One of Britain’s top counter-terror officials will take control of the country’s new biosecurity centre which will monitor the coronavirus threat level.
Tom Hurd, 54, director-general at the Office for Security and Counter-Terrorism, will set up the new Joint Biosecurity Centre which will run the Covid-19 alert system.
The UK is currently at level four of the five-tier system, just below the ‘most critical’ threat – the kind that would have seen the NHS swamped by virus cases.
Tom Hurd, 54, is currently director-general at the Office for Security and Counter-Terrorism
Mr Hurd, who is the son of former Conservative foreign secretary Douglas Hurd, 90, is also in the running to be the next chief of MI6, reported the Financial Times.
He has been in charge of counter-terrorism strategy since 2016 and is a potential candidate to replace Alex Younger when he steps down from MI6 later this year.
One Whitehall official told the FT of Mr Hurd: ‘He’s a very, very senior civil servant and it’s significant that someone of his calibre has been brought in.’
His current role within the Home Office means he is responsible for the Government’s strategy, policy and legislative response to the threats of terrorism.
Another Government official added: ‘Given his expertise he is the best person in government to set this work up, but he will be returning to the Home Office.’
The UK is currently at level four of the five-tier system, just below the ‘most critical’ threat
Former investment banker Mr Hurd is an expert on the Middle East and is also a former member of the UK team attached to the United Nations security team.
In addition he was a former contemporary of Prime Minister Boris Johnson at Eton College and Oxford University, where he studied Middle Eastern affairs.
Before joining the Foreign Office in 1992 he worked for Credit Suisse First Boston.
However his life was hit by tragedy in May 2011 when his wife Catherine, 46, plunged four storeys to her death from the roof of her home in New York City.
Police said at the time that she was found ‘unresponsive with severe trauma’ on the Upper East Side of Manhattan, but her death was not treated as suspicious.
Mr Hurd is the son of former Conservative foreign secretary Douglas Hurd (pictured in 2014)
On Sunday, Mr Johnson used his landmark address to the nation to suggest the country was now edging towards level three of the coronavirus threat level.
The further down the Covid alert level ladder the country goes, the more lockdown measures could be eased.
The Prime Minister said: ‘We are establishing a new Covid alert system run by a new Joint Biosecurity Centre. And that Covid alert level will be determined primarily by R and the number of coronavirus cases.
‘And in turn that Covid alert level will tell us how tough we have to be in our social-distancing measures – the lower the level, the fewer the measures. The higher the level, the tougher and stricter we will have to be. There will be five alert levels.
‘Level one means the disease is no longer present in the UK and level five is the most critical – the kind of situation we could have had if the NHS had been overwhelmed.
Prime Minister Boris Johnson addresses the UK from 10 Downing Street in London on Sunday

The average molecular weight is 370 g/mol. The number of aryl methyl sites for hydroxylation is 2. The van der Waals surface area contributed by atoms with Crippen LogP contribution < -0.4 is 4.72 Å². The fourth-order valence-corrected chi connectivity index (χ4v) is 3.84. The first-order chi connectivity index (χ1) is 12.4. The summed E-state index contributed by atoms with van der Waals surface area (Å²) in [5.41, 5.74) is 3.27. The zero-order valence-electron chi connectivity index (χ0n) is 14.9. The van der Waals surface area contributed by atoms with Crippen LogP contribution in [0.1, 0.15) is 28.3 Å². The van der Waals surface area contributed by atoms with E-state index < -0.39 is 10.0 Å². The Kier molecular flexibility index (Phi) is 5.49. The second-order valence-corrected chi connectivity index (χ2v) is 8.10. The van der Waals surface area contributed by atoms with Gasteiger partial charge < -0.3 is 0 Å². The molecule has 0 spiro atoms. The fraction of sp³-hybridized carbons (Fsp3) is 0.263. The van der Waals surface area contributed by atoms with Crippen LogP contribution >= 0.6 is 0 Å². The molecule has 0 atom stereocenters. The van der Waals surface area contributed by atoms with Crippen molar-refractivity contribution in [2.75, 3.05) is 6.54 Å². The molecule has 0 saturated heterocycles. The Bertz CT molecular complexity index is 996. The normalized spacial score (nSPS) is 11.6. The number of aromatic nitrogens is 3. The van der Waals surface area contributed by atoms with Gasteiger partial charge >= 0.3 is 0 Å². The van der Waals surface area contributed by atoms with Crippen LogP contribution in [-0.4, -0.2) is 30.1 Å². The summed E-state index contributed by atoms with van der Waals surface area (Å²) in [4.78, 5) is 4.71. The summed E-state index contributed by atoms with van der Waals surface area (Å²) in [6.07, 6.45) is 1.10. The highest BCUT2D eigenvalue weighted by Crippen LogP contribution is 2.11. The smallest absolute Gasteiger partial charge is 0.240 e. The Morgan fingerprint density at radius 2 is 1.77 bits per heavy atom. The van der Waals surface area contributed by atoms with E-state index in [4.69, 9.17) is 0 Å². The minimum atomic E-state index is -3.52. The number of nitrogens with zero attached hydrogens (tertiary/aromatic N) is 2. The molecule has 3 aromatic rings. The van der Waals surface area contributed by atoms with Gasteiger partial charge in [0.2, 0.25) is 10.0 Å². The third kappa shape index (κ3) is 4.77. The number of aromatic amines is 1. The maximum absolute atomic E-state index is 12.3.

‘Over the period of the lockdown, we have been in level four, and it is thanks to your sacrifice we are now in a position to begin to move in steps to level three.’
Speaking about what data the new hub may use, Paul Hunter, a professor in medicine at the University of East Anglia, told MailOnline today: ‘It all depends on who they employ and what approaches they use to define the risk and what its actual remit turns out to be.
‘I am not sure someone whose background is in terrorism would have sufficient subject specific knowledge to fully understand many of the scientific and medical issues. But that may not be necessary for the head of the hub, if he is able to work with subject specific experts.
‘To me the main questions are around how independent is the hub going to be of both government and the existing scientific advisory system.
‘Is the unit to be staffed with civil servants or include scientists and epidemiologists from outside of government?
Mr Hurd is a potential candidate to replace Alex Younger (pictured during an interview in December 2018) when he steps down as chief of MI6 later this year
‘Are the main people contributing to this going to be the same people currently advising Sage (the Scientific Advisory Group for Emergencies)?
‘In which case why do we need the hub? Is the hub going to be apart from that group and able to make its decisions fully independently? Will the hub be focusing on watching a very restricted range of indicators or taking a broad view of the available evidence?
‘Is its job solely going to be setting the alert level or will it be able to comment more widely on the epidemic and its management? What would happen if its opinions and assessments differed from those of Sage?
‘There are pros and cons around many of these key decisions. For example, if independent of current structures it could serve as really vital check on the existing procedures – but significant conflict of opinion could lead to more unease.
‘Until we know more, it is impossible to say whether or not the hub will be a valuable contribution to the control of this crisis.’